When planning my trip to Southeast Asia, I decided to head to Cambodia before Vietnam in large part because, as an American, I had to apply for a visa before I traveled to the latter country. I didn’t want to go to the expense and trouble of sending off my passport to the Vietnamese embassy while I was still in the U.S., and a little on-line research told me I could easily get a visa for Vietnam once I arrived in Cambodia. Once there, I was thrilled to learn just how easy it was.
There are little travel agencies in Phnomn Penh and Siem Reap, where you can fill out an application and hand over your passport along with a fee, and they’ll go get your Vietnam visa for you. A Vietnamese embassy is in the capital city of Phomn Penh, so if you’ll be spending some time there you can take your passport to the embassy, apply for the visa yourself, then wait a few days before returning to pick up your passport with the visa inside.
I’d read that getting a Vietnam visa from the Vietnamese Embassy in Sihanoukville, Cambodia was an inexpensive same-day process, so I decided this was the best option for me. For three weeks I stayed in the rural community of Kampot in southern Cambodia, where I found many tiny travel agencies with whom you can book tours and trips. For a 10 or 15 USD fee, these agencies will take your passport and visa application to the embassy in Sihanoukville and get your visa for you. If you’re going to be staying in Sihanoukville and need a Vietnam visa, it’s a no-brainer to just get it from the embassy there yourself. I didn’t stay in Sihaoukville, but this little beach town was just a two-hour journey from Kampot, so I decided to try to take a day trip to see if I could possibly get my visa in the morning and then lie on the beach all afternoon. It worked.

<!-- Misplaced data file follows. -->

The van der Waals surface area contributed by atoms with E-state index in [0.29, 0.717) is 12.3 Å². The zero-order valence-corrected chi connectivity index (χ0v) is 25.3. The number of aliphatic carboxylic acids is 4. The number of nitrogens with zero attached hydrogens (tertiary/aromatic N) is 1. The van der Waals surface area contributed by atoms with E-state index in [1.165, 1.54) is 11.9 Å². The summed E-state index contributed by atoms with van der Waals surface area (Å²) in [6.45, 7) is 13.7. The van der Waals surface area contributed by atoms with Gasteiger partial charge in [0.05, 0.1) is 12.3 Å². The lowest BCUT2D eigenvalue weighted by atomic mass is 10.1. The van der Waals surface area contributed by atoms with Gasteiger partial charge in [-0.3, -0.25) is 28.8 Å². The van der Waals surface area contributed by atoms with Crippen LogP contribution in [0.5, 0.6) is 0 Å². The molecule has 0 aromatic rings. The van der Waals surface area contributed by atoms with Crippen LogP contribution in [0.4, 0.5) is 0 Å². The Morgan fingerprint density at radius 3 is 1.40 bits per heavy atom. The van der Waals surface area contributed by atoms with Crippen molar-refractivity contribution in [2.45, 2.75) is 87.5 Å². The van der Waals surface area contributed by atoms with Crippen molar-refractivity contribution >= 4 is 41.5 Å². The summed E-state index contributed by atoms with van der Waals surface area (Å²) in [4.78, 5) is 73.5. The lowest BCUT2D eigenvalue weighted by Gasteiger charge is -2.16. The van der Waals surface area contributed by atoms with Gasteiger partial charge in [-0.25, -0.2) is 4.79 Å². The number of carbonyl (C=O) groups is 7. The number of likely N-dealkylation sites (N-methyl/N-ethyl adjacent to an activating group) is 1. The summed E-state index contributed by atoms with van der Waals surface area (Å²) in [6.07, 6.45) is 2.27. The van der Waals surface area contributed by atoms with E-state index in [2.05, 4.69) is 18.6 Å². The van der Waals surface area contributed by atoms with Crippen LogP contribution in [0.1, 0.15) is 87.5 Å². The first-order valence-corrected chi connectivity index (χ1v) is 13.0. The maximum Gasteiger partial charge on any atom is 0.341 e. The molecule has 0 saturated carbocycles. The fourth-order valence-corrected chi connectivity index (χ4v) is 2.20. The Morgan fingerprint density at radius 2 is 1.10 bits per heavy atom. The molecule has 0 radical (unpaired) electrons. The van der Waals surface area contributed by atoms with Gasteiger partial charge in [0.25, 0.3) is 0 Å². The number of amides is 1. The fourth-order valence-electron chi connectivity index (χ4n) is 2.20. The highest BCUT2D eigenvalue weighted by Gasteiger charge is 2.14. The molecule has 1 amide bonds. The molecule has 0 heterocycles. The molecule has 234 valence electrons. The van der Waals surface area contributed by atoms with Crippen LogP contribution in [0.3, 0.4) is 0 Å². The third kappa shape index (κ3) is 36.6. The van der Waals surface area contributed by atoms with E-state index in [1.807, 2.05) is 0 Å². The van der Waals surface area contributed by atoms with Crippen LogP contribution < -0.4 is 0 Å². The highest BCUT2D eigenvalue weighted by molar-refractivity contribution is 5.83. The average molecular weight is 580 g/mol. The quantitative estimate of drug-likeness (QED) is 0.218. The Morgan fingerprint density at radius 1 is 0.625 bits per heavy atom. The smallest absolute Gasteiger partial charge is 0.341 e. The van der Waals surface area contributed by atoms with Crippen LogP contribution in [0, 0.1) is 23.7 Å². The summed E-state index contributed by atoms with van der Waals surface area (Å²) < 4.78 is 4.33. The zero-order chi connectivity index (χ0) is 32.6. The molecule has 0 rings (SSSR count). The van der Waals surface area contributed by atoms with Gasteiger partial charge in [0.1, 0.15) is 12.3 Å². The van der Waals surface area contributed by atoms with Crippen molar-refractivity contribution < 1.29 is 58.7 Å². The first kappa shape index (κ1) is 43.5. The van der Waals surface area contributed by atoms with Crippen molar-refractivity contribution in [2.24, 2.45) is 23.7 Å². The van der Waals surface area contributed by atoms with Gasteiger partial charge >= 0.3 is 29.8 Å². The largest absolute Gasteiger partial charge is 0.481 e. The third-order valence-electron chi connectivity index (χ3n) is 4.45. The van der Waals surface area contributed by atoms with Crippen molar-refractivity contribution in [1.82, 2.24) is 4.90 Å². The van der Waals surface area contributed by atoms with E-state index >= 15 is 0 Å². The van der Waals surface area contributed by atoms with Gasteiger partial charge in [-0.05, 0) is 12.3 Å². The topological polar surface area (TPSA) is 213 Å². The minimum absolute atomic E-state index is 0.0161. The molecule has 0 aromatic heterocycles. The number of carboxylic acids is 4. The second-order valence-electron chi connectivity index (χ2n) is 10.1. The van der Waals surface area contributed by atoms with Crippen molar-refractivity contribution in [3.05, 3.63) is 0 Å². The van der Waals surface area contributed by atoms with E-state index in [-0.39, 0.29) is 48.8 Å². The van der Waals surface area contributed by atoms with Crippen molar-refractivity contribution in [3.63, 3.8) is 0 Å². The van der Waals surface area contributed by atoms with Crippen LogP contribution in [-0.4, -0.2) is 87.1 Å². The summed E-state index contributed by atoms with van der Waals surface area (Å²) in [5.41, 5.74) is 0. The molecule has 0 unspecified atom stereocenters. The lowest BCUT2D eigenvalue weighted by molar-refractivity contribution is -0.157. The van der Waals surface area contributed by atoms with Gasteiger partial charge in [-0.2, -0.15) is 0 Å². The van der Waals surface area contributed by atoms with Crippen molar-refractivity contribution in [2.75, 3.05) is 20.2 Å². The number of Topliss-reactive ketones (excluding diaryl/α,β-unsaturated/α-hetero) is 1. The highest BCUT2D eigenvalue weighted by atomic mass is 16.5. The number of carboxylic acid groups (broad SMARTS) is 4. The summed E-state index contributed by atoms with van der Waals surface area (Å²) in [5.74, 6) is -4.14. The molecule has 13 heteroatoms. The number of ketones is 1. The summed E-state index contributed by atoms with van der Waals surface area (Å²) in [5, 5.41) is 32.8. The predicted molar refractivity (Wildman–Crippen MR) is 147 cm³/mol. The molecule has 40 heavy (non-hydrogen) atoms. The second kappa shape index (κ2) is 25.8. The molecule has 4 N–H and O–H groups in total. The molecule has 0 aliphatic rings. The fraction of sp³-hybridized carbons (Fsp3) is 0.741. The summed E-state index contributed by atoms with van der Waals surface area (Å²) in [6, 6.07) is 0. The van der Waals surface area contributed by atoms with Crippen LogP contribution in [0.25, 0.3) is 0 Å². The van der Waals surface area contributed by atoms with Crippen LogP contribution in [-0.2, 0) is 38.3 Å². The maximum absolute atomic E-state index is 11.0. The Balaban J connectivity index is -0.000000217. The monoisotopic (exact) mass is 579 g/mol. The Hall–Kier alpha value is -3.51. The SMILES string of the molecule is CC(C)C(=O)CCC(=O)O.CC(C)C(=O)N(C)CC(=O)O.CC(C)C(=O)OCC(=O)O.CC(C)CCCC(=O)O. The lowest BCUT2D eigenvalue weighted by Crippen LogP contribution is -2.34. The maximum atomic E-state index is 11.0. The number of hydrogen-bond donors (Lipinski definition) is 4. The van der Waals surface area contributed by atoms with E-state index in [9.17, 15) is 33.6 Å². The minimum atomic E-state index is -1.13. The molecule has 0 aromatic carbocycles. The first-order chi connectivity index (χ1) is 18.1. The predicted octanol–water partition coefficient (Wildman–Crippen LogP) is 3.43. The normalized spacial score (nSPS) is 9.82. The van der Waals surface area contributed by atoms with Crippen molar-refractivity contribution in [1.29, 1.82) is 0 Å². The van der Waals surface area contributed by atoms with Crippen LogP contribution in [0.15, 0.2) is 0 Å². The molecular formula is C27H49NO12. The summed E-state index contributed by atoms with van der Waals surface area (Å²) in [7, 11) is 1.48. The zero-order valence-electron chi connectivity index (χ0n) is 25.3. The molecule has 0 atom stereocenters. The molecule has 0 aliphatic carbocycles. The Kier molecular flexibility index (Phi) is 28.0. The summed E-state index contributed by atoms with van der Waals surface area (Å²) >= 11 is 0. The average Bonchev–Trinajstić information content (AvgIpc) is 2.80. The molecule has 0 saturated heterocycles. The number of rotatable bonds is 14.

I booked a trip on a bus from Kampot which arrived in Sihanoukville at approximately 10:45 a.m. Many, many tuk-tuk drivers were, of course, awaiting our arrival. I told one of them I wanted to go to the Vietnamese Embassy, we settled on a price for the ride, and he took me on the 15 minute trip to the small, unassuming building on the outskirts of town.
Once I arrived, I walked into a small room with a wooden table just inside the door, around which sat about half a dozen other Westerners, all filling out the simplest one-page form I have seen in my life. The most difficult question was “Date of Travel.” You need to have the date you’ll be traveling to Vietnam in mind, because on your visa they type in the earliest date on which you’re allowed into the country along with the last day you are allowed to depart. I decided to head to Vietnam on the day my Cambodia passport expired.
I handed my application to a man behind a counter at the rear of the room, along with my passport. He then asked for a passport-sized photo, which I had stupidly left at my guesthouse in Kampot. No problem. He quickly made a copy of my passport photo on his copy machine, free of charge. I then handed him 45 USD for the visa and sat back down at the table. Approximately 15 minutes later he called my name, I walked to the counter, and he handed me my passport with my new Vietnam visa glued inside.
My tuk-tuk driver then motored me to Otres beach, where I watched the waves, strolled, ate two meals and got a massage in the sun before I took an inexpensive taxi back to Kampot. If you’re going to be staying in or around Sihanoukville, getting your Vietnam visa there is the absolutely best way to go.